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Altitude Maps

Pro Member Trainee
RadarRay Trainee

Anyone know of a way to see altitude of terrain you are planning on flying over short of buying sectional maps? I was flying with MS FS2004 from Monterey, California to Death Vally, California and crashed twice because I didn't have enough altitude.

Pro Member Site Admin
Fly Away Simulation (Flyaway) Site Admin

Personally, I don't belive there are any ways yet. The best thing to do would be to try to take your climb to the max for the aircraft you are using. If that fails, use a more powerful aircraft. Good luck 😉

Pro Member Trainee
RadarRay Trainee

I agree, I haven't found any either. I finally just climbed to 14,000 feet and got over the mountians ok.

Thanks,

Pro Member First Officer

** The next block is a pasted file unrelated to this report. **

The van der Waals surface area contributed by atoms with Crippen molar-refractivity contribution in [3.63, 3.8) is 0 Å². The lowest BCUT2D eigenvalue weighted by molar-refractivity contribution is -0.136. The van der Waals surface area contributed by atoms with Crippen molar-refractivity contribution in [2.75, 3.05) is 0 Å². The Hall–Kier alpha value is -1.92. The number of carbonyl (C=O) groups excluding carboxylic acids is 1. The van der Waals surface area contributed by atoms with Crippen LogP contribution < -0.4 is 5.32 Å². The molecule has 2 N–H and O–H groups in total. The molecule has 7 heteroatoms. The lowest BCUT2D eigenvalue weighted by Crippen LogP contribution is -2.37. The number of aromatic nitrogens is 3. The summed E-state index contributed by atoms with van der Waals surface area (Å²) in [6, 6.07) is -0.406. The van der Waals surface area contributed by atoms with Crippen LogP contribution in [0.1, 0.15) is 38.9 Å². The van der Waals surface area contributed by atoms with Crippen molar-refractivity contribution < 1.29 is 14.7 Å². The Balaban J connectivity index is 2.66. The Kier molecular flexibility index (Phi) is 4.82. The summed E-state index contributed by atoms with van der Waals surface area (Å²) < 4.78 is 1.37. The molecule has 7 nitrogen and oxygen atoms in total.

Paiute First Officer

You don't have to buy those sectional charts to plan a flight over mountains, etc.

The following web site has free topo maps, aeronautical maps, etc that will display on your computer screen. When you get to the site click on "aeronautical charts"-- they have both the terrain and all the airports and navaids. I think what they present to you is an actual sectional chart-- in chunks. Plug in a location and submit it and the next page will be a list of notable man-made objects such as schools, post offices, court houses. etc, etc. Just click on any one of the items on their list and the aeronautical map will appear. You can zoom in and out the maps. If the first map doesn't cover enough area simple plug in another location until you have your flight fully covered.

The map site is as follows--
http://mapserver.maptech.com

Glenn 😛

Pro Member First Officer
leadfoot First Officer

The thing about sectionals is they have terrain elevation AND M.E.A.'s minimum enroute altitudes. MEA's are there to keep you out of the rocks and trees. They also have obstruction info, things like smoke stacks, towers, things of that nature. I am a real pilot so I end up swimming in charts. The charts are updated yearly. Find a pilot friend and see if he will give you the outdated charts. The terrain figures never change short of a Biblical earthquake.

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